The Toyota recalls over sticking accelerator pedals are causing quite a stir this week, one which has grown in volume, really, over months and years. The fallout may be severe for Toyota, depending on how long it takes to fully resolve the issues and whether or not an additional recall regarding the Prius brake system is also required–voluntary or not. The situation is particularly bad for a company that had built a personality based on reliability and safety. No doubt, they will be taken to task. No doubt, mistakes were made. Also no doubt, the media frenzy is turning an already difficult and serious recall situation into recall fever.
But, while the drama plays out on local and national news, and our hard-working Congresspeople ensure they publicly flog Toyota and get their two cents in and “keep us safe,” there are real people with real questions. Toyota has some answers for customers, and we’d like to share them with you.
Follow the jump for Toyota’s relatively thorough and clear FAQs, including information on both the accelerator pedal and floor mat recalls, and what to do in an emergency.
Even giant Toyota is forced to rethink their production plans and schedules, in light of plummeting truck and large SUV sales. Going into 2008 analysts expected a bad sales year for the U.S. automotive market. Still the first half of the year has been worse than predicted, and marked by a mass exodus from large trucks and SUVs. No one expects truck and large SUV sales to recover to pre-$4 gas levels, but it is impossible yet to know just how much of this dramatic and shocking shift is permanent.
Against this backdrop, Toyota announced today that Tundra and Sequoia production will be suspended in August, resuming again in November of this year. (The Sienna minivan, also built in Indiana, is so far unaffected.) This follows similar announcements over the past few months from Ford, General Motors, and Chrysler of lengthened shutdowns of truck and SUV production, and even Ford’s delayed launch of the new-for-2009MY F-150.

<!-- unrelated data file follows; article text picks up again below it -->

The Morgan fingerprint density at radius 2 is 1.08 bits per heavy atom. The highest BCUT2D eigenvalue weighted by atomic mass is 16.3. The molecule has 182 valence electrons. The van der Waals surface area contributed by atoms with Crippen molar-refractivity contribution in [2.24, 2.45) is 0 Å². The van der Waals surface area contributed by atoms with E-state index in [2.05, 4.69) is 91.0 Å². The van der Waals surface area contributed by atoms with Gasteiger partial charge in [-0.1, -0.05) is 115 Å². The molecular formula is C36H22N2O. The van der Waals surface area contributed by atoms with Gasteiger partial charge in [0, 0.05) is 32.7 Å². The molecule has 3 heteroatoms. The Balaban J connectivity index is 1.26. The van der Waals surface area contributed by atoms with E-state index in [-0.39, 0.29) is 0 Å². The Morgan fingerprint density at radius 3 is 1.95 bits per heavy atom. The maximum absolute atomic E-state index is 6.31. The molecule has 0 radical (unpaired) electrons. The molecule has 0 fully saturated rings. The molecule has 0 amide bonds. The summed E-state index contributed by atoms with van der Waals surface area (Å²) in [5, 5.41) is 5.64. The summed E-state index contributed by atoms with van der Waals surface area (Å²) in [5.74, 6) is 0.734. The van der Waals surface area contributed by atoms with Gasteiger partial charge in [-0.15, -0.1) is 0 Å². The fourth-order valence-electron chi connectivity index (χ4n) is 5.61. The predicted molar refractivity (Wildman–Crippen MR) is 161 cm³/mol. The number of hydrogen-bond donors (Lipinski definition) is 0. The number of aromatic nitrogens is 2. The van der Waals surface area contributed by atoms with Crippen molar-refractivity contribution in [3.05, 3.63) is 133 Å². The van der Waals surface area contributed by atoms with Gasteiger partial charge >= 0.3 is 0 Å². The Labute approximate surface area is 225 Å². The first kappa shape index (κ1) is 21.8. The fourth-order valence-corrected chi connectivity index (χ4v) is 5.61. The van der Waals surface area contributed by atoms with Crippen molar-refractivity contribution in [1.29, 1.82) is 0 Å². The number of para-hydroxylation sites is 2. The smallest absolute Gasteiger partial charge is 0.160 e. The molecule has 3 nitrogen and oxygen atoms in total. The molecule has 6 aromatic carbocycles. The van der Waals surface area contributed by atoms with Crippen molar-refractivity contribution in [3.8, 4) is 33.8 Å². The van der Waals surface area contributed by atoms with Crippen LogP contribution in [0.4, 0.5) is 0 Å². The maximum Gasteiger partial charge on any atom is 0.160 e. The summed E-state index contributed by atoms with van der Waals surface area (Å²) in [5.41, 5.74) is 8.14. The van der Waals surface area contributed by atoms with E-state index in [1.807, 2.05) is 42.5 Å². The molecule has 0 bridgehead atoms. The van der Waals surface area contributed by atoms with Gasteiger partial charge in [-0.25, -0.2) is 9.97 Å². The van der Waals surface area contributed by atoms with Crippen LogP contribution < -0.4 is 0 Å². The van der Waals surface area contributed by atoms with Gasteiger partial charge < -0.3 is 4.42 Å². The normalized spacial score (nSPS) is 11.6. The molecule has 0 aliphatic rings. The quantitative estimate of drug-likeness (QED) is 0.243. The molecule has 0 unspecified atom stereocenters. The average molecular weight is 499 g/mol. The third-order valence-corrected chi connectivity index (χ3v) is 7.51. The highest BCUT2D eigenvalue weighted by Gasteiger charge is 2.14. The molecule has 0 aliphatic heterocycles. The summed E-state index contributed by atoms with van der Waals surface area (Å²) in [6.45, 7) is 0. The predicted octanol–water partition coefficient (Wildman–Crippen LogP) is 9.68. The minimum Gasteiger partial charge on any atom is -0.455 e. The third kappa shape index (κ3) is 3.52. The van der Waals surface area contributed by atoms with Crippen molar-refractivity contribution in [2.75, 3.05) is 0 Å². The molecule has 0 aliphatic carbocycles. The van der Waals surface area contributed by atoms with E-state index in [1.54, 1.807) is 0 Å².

VehicleVoice (http://www.vehiclevoice.comhttp://www.autopacific.com) pay close attention to the the dynamics in one of the largest and most dynamic product segments in the North American auto market – the Premium Mid-Size SUV market. This VehicleVoice blog (http:/.vehiclevoice.com) delves into the dynamics between Traditional SUVs and Post-Modern SUV entries.
Are Traditional SUVs Based on Trucks on Their Way Out?
Some say traditional SUVs are on their way out, but their implied death is exaggerated at best or at worst will come only after a lengthy illness that has just begun to take root. That the playing field is changing there is no doubt, but traditional SUV entries will be an important part of the mix well into the next decade, despite the amount of chatter that Post Modern SUVs (some refer to them as crossovers) are generating and the speculation that the product configuration will take over the world. Though segmentation is subjective and a constantly moving target, but a close look at the Premium Mid-Size SUV segment as currently defined indicates that it is not quite time to write off traditional SUVs.
Ford Explorer Versus Toyota Highlander: Which is the Way of the Future?